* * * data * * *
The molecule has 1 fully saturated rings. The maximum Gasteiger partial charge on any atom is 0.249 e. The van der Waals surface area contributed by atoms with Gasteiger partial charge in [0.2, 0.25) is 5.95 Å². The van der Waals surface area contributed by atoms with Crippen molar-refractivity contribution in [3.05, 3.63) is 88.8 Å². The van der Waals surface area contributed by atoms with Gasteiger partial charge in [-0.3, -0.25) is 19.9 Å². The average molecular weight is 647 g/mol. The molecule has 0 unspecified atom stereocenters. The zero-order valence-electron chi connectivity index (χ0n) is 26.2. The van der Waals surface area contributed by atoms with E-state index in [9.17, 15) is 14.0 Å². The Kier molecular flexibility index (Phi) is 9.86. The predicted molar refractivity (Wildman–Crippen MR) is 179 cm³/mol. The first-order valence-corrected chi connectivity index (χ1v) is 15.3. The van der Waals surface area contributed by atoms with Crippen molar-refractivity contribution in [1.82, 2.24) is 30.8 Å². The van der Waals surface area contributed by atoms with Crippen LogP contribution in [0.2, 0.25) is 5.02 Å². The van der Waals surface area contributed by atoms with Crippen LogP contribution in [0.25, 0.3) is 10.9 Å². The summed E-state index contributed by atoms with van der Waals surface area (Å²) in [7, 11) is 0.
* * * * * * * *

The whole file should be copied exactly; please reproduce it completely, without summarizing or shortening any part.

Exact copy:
The molecule has 1 fully saturated rings. The maximum Gasteiger partial charge on any atom is 0.249 e. The van der Waals surface area contributed by atoms with Gasteiger partial charge in [0.2, 0.25) is 5.95 Å². The van der Waals surface area contributed by atoms with Crippen molar-refractivity contribution in [3.05, 3.63) is 88.8 Å². The van der Waals surface area contributed by atoms with Gasteiger partial charge in [-0.3, -0.25) is 19.9 Å². The average molecular weight is 647 g/mol. The molecule has 0 unspecified atom stereocenters. The zero-order valence-electron chi connectivity index (χ0n) is 26.2. The van der Waals surface area contributed by atoms with E-state index in [9.17, 15) is 14.0 Å². The Kier molecular flexibility index (Phi) is 9.86. The predicted molar refractivity (Wildman–Crippen MR) is 179 cm³/mol. The first-order valence-corrected chi connectivity index (χ1v) is 15.3. The van der Waals surface area contributed by atoms with Crippen molar-refractivity contribution in [1.82, 2.24) is 30.8 Å². The van der Waals surface area contributed by atoms with Crippen LogP contribution in [0.2, 0.25) is 5.02 Å². The van der Waals surface area contributed by atoms with Crippen LogP contribution in [0.25, 0.3) is 10.9 Å². The summed E-state index contributed by atoms with van der Waals surface area (Å²) in [7, 11) is 0.